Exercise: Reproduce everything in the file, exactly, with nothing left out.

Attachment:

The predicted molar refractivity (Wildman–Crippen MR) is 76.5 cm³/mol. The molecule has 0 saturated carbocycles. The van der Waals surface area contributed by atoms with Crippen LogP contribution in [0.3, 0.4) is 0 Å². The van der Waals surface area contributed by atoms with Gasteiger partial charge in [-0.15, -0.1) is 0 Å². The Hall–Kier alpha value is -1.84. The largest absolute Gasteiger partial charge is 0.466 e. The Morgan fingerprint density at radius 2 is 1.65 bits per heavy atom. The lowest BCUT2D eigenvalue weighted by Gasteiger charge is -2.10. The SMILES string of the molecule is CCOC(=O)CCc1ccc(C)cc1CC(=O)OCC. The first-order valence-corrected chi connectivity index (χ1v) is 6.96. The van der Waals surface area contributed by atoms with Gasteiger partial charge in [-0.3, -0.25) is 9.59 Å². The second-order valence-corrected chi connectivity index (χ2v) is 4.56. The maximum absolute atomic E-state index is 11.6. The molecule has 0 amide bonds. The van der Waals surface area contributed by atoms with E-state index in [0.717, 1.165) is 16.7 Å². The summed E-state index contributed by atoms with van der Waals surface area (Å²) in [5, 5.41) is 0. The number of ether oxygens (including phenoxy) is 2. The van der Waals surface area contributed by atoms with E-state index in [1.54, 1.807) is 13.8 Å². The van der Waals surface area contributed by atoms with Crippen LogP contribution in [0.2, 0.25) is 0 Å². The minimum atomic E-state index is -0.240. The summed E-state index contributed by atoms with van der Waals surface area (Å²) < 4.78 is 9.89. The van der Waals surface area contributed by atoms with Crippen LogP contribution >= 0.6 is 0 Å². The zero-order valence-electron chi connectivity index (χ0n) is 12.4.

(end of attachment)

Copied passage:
The predicted molar refractivity (Wildman–Crippen MR) is 76.5 cm³/mol. The molecule has 0 saturated carbocycles. The van der Waals surface area contributed by atoms with Crippen LogP contribution in [0.3, 0.4) is 0 Å². The van der Waals surface area contributed by atoms with Gasteiger partial charge in [-0.15, -0.1) is 0 Å². The Hall–Kier alpha value is -1.84. The largest absolute Gasteiger partial charge is 0.466 e. The Morgan fingerprint density at radius 2 is 1.65 bits per heavy atom. The lowest BCUT2D eigenvalue weighted by Gasteiger charge is -2.10. The SMILES string of the molecule is CCOC(=O)CCc1ccc(C)cc1CC(=O)OCC. The first-order valence-corrected chi connectivity index (χ1v) is 6.96. The van der Waals surface area contributed by atoms with Gasteiger partial charge in [-0.3, -0.25) is 9.59 Å². The second-order valence-corrected chi connectivity index (χ2v) is 4.56. The maximum absolute atomic E-state index is 11.6. The molecule has 0 amide bonds. The van der Waals surface area contributed by atoms with E-state index in [0.717, 1.165) is 16.7 Å². The summed E-state index contributed by atoms with van der Waals surface area (Å²) in [5, 5.41) is 0. The number of ether oxygens (including phenoxy) is 2. The van der Waals surface area contributed by atoms with E-state index in [1.54, 1.807) is 13.8 Å². The van der Waals surface area contributed by atoms with Crippen LogP contribution in [0.2, 0.25) is 0 Å². The minimum atomic E-state index is -0.240. The summed E-state index contributed by atoms with van der Waals surface area (Å²) < 4.78 is 9.89. The van der Waals surface area contributed by atoms with Crippen LogP contribution >= 0.6 is 0 Å². The zero-order valence-electron chi connectivity index (χ0n) is 12.4.